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It Ain’t Easy Being Clean, Either

Ok, sorry for the posting mishap. I think I just made a blank posting. Not that that’s any worse than my usual postings.

I’m at home today because theoretically we are getting recessed lighting put in. I say theoretically because the electrician is 2.5 hours late. He called about an hour and a half ago to say that he was going to be here in 30 minutes. It seems (see my previous post) that if left home alone, I stray to the dark netherworld of cleaning supplies. Since I’m down to my last few drops of the Method cleansers I bought a few months ago, I found myself on this website: . Inspired, I decided that I was going to refill my Method bottles (recycling) with some of these non-toxic recipes (cheap). Going down the supply list, though, the only recipe I could make with what’s in my house was a 1:1 water/vinegar combo. Then, to make myself feel more commercial, I put in a few drops of red food coloring (which promptly stained my hands to a murderous hue as the bottle, which had been unopened since 2003 which was the last time I baked, exploded). Then, I gave my counter a squirt. I was pleasantly surprised at how little it smelled like vinegar — and then thought it might be nice to add a few drops of essential oil for fragrance next time (which I would have done if I had any).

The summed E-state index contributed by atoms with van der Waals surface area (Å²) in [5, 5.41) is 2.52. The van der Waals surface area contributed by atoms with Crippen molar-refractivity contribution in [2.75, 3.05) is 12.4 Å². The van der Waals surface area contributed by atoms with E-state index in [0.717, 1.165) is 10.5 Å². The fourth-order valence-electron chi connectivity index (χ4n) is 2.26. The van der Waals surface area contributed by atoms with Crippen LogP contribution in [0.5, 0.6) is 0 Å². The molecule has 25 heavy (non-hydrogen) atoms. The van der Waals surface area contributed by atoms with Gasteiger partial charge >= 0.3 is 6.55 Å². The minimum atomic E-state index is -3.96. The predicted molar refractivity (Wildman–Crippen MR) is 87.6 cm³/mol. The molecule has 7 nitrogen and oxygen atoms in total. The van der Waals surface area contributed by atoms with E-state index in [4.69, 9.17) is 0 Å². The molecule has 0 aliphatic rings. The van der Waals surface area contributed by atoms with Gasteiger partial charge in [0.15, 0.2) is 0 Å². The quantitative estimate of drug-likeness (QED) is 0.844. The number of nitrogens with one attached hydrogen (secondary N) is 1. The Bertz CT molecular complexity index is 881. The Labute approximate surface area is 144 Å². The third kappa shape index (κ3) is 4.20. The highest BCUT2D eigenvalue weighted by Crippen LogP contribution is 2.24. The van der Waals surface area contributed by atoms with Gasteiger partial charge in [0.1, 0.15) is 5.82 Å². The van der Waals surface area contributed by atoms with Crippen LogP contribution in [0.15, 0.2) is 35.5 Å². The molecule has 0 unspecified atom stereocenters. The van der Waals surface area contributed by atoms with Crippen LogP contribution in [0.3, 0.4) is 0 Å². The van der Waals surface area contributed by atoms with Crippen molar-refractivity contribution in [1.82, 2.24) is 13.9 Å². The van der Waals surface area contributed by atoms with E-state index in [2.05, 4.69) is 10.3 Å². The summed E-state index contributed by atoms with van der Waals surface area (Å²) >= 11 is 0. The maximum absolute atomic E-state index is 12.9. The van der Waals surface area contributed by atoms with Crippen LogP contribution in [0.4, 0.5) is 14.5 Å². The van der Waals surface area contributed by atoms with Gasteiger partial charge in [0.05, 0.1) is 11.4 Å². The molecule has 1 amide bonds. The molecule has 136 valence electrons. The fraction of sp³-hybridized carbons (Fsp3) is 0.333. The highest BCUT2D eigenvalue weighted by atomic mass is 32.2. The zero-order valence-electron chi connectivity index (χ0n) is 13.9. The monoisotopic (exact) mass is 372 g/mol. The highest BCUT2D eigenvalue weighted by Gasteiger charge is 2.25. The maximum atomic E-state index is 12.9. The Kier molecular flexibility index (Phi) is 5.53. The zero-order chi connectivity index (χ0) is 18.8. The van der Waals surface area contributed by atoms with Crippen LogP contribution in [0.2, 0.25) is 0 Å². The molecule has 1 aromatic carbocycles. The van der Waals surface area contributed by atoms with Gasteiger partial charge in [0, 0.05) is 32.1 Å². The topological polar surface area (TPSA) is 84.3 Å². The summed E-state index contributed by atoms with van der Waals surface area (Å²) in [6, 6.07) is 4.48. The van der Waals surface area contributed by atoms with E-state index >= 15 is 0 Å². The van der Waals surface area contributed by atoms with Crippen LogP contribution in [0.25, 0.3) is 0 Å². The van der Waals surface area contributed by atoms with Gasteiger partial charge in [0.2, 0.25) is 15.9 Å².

Anyway, I’m really excited about these cleaning supplies. They’re cheap, and they won’t kill you!

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It Ain’t Easy Being Green

So over the past few years I’ve slowly begun to go green…not for the right reasons, like caring about the environment or anything, but to satisfy one of my neuroses: I have this thing about efficiency. I can’t stand it when things aren’t efficient. Once when I was in college (and obsessive about recycling; again, because I can’t stand waste) I had a dream about eating paper. I was eating the paper because it was too inefficient to throw it away.

I was home from work today because my kids were both sick. It’s a really good thing that I’m not a stay-at-home mom because I ended up buying $75 worth of household cleaner (Xtreme Kleen)from a door-to-door salesman after he drank some of the all-purpose-cleaner to prove to me that it was non-toxic (and biodegradable, and environmentally sound, etc). But I just wanted him to stop drinking the solvent. I had already purchased some Methodcleaning supplies thinking that it would be better overall for all of us (including the housecleaners I have) to have more environmentally and theoretically safer products. $75 later, I started doing some research on cleaning products. Here’s what I found:

  • Manufacturers of cleaning supplies are not required to divulge their ingredients. This makes it kind of hard to figure out if what you’re buying is good for your health or the environment.
  • Biodegradable and environmentally friendly does not equal good for your health. For instance, a lot of biodegradable products (like butyl cellosolve) are fine for the environment but can cause a whole host of problems for humans (like liver and reproductive damage, to name a few). Butyl cellosolve happens to be in many household cleaners, including Xtreme Kleen and other more common brands. Method didn’t disclose particulars; their ingredient list says things like “biodegradable solvent”. Hm.